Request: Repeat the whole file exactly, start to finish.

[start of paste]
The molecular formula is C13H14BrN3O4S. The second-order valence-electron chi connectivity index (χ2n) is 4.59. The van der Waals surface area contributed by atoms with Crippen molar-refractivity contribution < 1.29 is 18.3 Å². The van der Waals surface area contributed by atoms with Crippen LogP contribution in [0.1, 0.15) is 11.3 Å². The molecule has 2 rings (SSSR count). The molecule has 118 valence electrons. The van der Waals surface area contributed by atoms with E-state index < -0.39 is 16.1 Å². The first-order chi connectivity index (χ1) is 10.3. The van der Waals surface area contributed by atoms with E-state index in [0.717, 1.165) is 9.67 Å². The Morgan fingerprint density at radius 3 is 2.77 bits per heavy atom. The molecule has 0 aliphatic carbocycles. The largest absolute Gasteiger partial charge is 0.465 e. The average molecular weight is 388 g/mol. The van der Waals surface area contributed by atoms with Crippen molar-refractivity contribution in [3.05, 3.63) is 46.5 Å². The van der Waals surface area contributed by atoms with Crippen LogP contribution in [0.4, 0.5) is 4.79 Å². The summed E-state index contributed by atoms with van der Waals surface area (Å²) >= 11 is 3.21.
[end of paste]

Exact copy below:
The molecular formula is C13H14BrN3O4S. The second-order valence-electron chi connectivity index (χ2n) is 4.59. The van der Waals surface area contributed by atoms with Crippen molar-refractivity contribution < 1.29 is 18.3 Å². The van der Waals surface area contributed by atoms with Crippen LogP contribution in [0.1, 0.15) is 11.3 Å². The molecule has 2 rings (SSSR count). The molecule has 118 valence electrons. The van der Waals surface area contributed by atoms with E-state index < -0.39 is 16.1 Å². The first-order chi connectivity index (χ1) is 10.3. The van der Waals surface area contributed by atoms with E-state index in [0.717, 1.165) is 9.67 Å². The Morgan fingerprint density at radius 3 is 2.77 bits per heavy atom. The molecule has 0 aliphatic carbocycles. The largest absolute Gasteiger partial charge is 0.465 e. The average molecular weight is 388 g/mol. The van der Waals surface area contributed by atoms with Crippen molar-refractivity contribution in [3.05, 3.63) is 46.5 Å². The van der Waals surface area contributed by atoms with Crippen LogP contribution in [0.4, 0.5) is 4.79 Å². The summed E-state index contributed by atoms with van der Waals surface area (Å²) >= 11 is 3.21.